Take a largish container, an old washing up bowl will do, one of those plug in battery charger thingies (I know, I'm very technical), a flat piece of steel - we used on old flat cheese grater, and finally some baking soda. Fill up your container about half to two thirds full of warm water, clip the battery charger crocodile clip to the cheese grater and put in the water. Take a small, rusty car part that you'd like cleaned up and clip the other crocodile clip from the battery charger to it and dump it in the water too. Put in some baking soda, enough to make the water fizz a bit and adjust the voltage on the charger to keep the water just fizzing slightly. Depending how large your part is and how badly rusted it is it will take anywhere from a few hours to a day or two to clean up.

I know it's extremely important to clip the battery charger cables in the right manner, and of course I can't remember which way round they go!! I suppose the process is the reverse of chrome plating in a sense. I would imagine there are products on the market that will do the same thing but apart from this being a cheaper method, it's also a heck of a lot of fun!! Imagine the look on your wifes face when she finds you in the basement carefully tending a bowlful of simmering, bubbling liquid!! Especially if you happened to be wearing a set of goggles and some welding gloves just for effect! images/icons/grin.gif

RG graemlins/england.gif

Zer
01-08-2004, 12:24 PM
Sounds like a "SHOCKING" idea..... Zer

racing girl
01-12-2004, 11:36 AM
<blockquote><font size="1" face="Verdana, Arial">quote:</font><hr>Originally posted by Zer:
Sounds like a "SHOCKING" idea..... Zer<hr></blockquote>

Only if you do it wrong!! images/icons/grin.gif images/icons/grin.gif

lawguy
01-14-2004, 08:19 PM
<blockquote><font size="1" face="Verdana, Arial">quote:</font><hr>Originally posted by racing girl:
Another good use for baking soda... you have to be a bit of a mad scientist type to try this but it's good fun!

Take a largish container, an old washing up bowl will do, one of those plug in battery charger thingies (I know, I'm very technical), a flat piece of steel - we used on old flat cheese grater, and finally some baking soda. Fill up your container about half to two thirds full of warm water, clip the battery charger crocodile clip to the cheese grater and put in the water. Take a small, rusty car part that you'd like cleaned up and clip the other crocodile clip from the battery charger to it and dump it in the water too. Put in some baking soda, enough to make the water fizz a bit and adjust the voltage on the charger to keep the water just fizzing slightly. Depending how large your part is and how badly rusted it is it will take anywhere from a few hours to a day or two to clean up.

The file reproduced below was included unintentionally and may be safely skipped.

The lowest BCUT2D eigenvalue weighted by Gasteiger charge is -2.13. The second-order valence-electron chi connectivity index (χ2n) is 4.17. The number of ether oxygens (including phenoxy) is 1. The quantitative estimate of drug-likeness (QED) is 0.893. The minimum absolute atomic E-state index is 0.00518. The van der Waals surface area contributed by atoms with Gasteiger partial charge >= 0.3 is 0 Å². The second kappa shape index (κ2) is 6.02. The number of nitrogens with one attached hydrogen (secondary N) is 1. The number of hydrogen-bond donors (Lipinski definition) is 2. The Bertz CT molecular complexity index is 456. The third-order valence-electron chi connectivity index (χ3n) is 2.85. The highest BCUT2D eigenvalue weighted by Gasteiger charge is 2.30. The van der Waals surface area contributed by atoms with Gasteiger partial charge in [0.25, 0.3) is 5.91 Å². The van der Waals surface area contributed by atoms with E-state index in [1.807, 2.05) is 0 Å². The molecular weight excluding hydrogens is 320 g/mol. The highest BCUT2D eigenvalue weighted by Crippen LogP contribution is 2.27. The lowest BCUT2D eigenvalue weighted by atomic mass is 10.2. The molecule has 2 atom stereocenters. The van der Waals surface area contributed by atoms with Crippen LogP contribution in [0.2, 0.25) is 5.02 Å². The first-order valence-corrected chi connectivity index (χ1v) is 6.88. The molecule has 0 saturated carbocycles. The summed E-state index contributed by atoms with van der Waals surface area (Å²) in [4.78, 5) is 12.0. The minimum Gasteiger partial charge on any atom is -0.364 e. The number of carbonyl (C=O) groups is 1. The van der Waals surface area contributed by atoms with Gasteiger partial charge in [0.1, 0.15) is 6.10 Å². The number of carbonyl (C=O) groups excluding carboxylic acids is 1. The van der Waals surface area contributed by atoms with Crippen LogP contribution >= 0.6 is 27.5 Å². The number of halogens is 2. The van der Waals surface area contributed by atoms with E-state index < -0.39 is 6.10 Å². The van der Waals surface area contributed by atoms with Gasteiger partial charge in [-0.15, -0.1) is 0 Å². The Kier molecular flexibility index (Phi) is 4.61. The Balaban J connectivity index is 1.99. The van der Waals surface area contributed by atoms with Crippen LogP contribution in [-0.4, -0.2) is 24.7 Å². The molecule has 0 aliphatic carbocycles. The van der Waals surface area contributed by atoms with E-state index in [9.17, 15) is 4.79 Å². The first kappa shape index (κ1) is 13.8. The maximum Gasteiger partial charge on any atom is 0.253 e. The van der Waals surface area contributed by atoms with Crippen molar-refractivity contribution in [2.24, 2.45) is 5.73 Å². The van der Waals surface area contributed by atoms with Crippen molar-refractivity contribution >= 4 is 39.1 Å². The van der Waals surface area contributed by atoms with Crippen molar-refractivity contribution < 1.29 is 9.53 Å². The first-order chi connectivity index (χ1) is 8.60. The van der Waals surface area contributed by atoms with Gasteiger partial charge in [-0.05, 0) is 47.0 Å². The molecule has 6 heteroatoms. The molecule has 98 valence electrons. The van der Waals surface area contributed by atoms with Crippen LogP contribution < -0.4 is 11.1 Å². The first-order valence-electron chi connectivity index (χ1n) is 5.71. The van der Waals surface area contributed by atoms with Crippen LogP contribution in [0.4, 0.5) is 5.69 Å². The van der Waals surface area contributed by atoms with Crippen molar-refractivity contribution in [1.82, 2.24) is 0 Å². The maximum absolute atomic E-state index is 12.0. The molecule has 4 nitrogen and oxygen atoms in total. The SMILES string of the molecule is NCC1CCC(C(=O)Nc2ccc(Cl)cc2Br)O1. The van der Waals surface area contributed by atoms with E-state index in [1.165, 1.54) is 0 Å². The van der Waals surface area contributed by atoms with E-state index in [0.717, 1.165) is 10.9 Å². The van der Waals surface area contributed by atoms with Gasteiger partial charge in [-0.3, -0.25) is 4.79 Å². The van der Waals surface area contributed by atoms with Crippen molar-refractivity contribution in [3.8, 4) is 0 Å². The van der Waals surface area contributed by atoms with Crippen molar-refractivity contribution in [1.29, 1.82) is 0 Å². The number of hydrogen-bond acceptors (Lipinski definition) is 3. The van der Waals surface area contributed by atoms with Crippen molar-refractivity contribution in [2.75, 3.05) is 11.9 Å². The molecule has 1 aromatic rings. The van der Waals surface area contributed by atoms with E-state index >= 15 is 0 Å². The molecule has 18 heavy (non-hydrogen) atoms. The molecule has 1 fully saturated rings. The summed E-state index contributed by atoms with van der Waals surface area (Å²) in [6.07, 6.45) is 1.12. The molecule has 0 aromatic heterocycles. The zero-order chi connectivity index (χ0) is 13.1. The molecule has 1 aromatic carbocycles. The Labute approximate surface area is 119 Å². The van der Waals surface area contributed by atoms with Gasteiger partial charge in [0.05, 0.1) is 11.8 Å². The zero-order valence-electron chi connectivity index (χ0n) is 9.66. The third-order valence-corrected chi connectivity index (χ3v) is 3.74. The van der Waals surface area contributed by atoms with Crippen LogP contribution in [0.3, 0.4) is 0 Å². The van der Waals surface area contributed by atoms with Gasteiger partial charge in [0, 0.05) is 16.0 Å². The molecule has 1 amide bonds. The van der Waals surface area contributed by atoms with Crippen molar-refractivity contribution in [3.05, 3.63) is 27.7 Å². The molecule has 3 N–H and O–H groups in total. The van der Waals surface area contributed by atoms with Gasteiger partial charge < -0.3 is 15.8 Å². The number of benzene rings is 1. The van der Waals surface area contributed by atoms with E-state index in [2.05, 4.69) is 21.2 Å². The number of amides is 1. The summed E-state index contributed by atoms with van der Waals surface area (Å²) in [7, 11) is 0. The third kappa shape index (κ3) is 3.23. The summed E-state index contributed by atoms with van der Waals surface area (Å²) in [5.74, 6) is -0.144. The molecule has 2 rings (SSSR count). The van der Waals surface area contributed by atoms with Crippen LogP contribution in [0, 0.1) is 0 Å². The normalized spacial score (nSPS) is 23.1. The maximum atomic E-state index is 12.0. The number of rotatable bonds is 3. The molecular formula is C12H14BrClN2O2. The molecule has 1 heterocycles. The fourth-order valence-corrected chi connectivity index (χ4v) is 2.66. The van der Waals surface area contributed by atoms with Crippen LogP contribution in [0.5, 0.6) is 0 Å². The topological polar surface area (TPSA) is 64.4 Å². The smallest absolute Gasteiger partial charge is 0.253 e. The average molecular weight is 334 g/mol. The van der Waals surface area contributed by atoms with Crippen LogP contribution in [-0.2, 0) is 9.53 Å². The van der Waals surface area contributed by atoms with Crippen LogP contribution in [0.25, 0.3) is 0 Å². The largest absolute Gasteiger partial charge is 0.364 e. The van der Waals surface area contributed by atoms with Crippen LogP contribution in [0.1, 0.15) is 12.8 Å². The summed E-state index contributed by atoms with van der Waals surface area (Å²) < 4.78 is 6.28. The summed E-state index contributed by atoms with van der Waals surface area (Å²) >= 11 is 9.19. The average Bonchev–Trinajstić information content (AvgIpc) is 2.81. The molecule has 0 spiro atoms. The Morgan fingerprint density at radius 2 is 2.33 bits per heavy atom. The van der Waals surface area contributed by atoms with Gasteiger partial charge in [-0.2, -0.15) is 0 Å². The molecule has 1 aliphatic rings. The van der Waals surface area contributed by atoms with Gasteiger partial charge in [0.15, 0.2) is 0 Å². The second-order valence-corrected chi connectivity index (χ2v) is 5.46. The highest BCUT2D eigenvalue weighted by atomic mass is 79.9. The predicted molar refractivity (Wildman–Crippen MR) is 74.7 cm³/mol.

I know it's extremely important to clip the battery charger cables in the right manner, and of course I can't remember which way round they go!! I suppose the process is the reverse of chrome plating in a sense. I would imagine there are products on the market that will do the same thing but apart from this being a cheaper method, it's also a heck of a lot of fun!! Imagine the look on your wifes face when she finds you in the basement carefully tending a bowlful of simmering, bubbling liquid!! Especially if you happened to be wearing a set of goggles and some welding gloves just for effect! images/icons/grin.gif

RG graemlins/england.gif <hr></blockquote>

Positive to the sacrificial metal. Make sure the clamp isn't in the water.

Negative on the rusty part. 2 gallons of water, a tablespoon of baking soda, and a couple of amps is all you need.

Bugeye58
01-14-2004, 09:28 PM
And, the cheese grater or whatever you use, needs to be stainless steel.
This really works quite well.
Jeff

oldnotwise
01-26-2004, 07:00 PM
The Corn Starch simply absorbs (removes) the excess polish. If the polish was blackened in the process... the "black gunk" would be absorbed as well...

Use it as a final process to the polishing job...

[ 01-26-2004: Message edited by: oldnotwise ]</p>